A boundary is a property line, defining where someone’s property ends and where someone else’s begins. The owner of the property has control over it and the boundaries.   The owner of the property is responsible for what goes on within the confines of the property.

Proverbs 4:23 says, “Above all else, guard your heart, for everything else flows from it.”

Solomon was a wise man … the wisest … and he knew that boundaries were necessary, especially when it comes to one’s heart.   When your heart gets hurt, it creates a scar that does not easily heal and is carried a long time.  It can even cause damage to other organs and areas of life. 

Still … forgive?  I reckon so.

But allow yourself to be hurt again?  Is that really required?

A preacher friend of mine used to use this analogy:

            When we first became acquainted, we each had a full cup of trust for each other.  But life happens and I end up dumping out my cup of trust by offending you in some way.  Now, I can apologize, and you can forgive me.  But it’s up to me to re-fill that cup of trust.  If it is important to me, then I will do whatever it takes to restore that trust.  But you cannot restore it for me, or else, there will be no true value to what’s in the cup.


When someone hurts another person, the one in the wrong has a responsibility to confess/apologize and make amends. 

Matthew 5:23-24  New International Version (NIV)

23 “Therefore, if you are offering your gift at the altar and there remember that your brother or sister has something against you, 24 leave your gift there in front of the altar. First go and be reconciled to them; then come and offer your gift.

When a “mature” person is in the wrong, and wants to make amends or change behaviors, he or she will take the necessary steps to make that happen. However, it is not easy and requires some humility.  The easier route is to pretend nothing ever happened and hope any ill feelings will eventually go away.  This DOES NOT fill up that cup of trust …  there is no restoration to the relationship, much less any responsibility being taken.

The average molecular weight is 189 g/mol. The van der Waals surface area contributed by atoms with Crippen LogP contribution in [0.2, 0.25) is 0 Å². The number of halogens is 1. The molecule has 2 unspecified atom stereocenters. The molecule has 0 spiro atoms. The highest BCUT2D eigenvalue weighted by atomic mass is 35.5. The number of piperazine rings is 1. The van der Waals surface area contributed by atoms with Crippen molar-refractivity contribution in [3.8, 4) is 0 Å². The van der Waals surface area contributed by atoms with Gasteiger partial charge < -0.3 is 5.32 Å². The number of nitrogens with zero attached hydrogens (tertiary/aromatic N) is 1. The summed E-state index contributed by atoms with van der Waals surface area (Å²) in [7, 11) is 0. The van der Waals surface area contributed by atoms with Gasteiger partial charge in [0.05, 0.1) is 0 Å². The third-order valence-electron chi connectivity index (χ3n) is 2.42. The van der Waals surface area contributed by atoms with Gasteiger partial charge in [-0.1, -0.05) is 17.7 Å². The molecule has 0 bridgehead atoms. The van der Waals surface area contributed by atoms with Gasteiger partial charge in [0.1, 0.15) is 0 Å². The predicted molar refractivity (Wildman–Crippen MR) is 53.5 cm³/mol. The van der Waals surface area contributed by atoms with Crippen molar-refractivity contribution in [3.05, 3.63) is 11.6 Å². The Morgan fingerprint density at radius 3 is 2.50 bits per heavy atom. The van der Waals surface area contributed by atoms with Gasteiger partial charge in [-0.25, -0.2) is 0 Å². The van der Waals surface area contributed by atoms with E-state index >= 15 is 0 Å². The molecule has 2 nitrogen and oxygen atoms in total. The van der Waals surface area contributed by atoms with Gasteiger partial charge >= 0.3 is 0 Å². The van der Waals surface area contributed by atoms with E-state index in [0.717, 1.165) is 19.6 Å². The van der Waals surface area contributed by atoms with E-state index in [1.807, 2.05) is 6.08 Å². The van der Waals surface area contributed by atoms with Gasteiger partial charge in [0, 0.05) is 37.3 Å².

That’s where the person wronged must step in an employ his own boundaries as an act of love AND FORGIVENESS and TRUTH (and discipline) with this person.  The person who has been offended has the responsibility to communicate and help their friend or loved one understand … and have opportunity for restoration. 

Galatians 6:1New International Version (NIV)

Brothers and sisters, if someone is caught in a sin, you who live by the Spirit should restore that person gently. But watch yourselves, or you also may be tempted.

This IS TRULY an act of LOVE.  But unfortunately, it is not carried out too often.

A good question to ponder is “WHY?”  Why would we, when offended but trying to be forgiving and following God’s lead, not follow through on this directive?

1)      We don’t want to appear to be judgmental?

2)      We don’t want to be susceptible to scrutiny?

3)      We don’t want to offend the person?

4)      We would rather just stay mad?

5)      We would rather pretend it didn’t happen and hope for the best.

6)      Other??

There is a chance that the other person truly does not know they have offended you.  Are you doing them any favors by sulking about it or carrying the hurt?  By communicating you might actually help them grow, mature and otherwise benefit from this understanding. 

But even when some people are told about an offense, they may still refuse to listen or accept responsibility. This is where the need for boundaries gets stronger.  We are each (and all) accountable for our actions and inactions. Allowing ungodly behavior (sin) to flourish in the life of someone you know/love/care about, is also ungodly.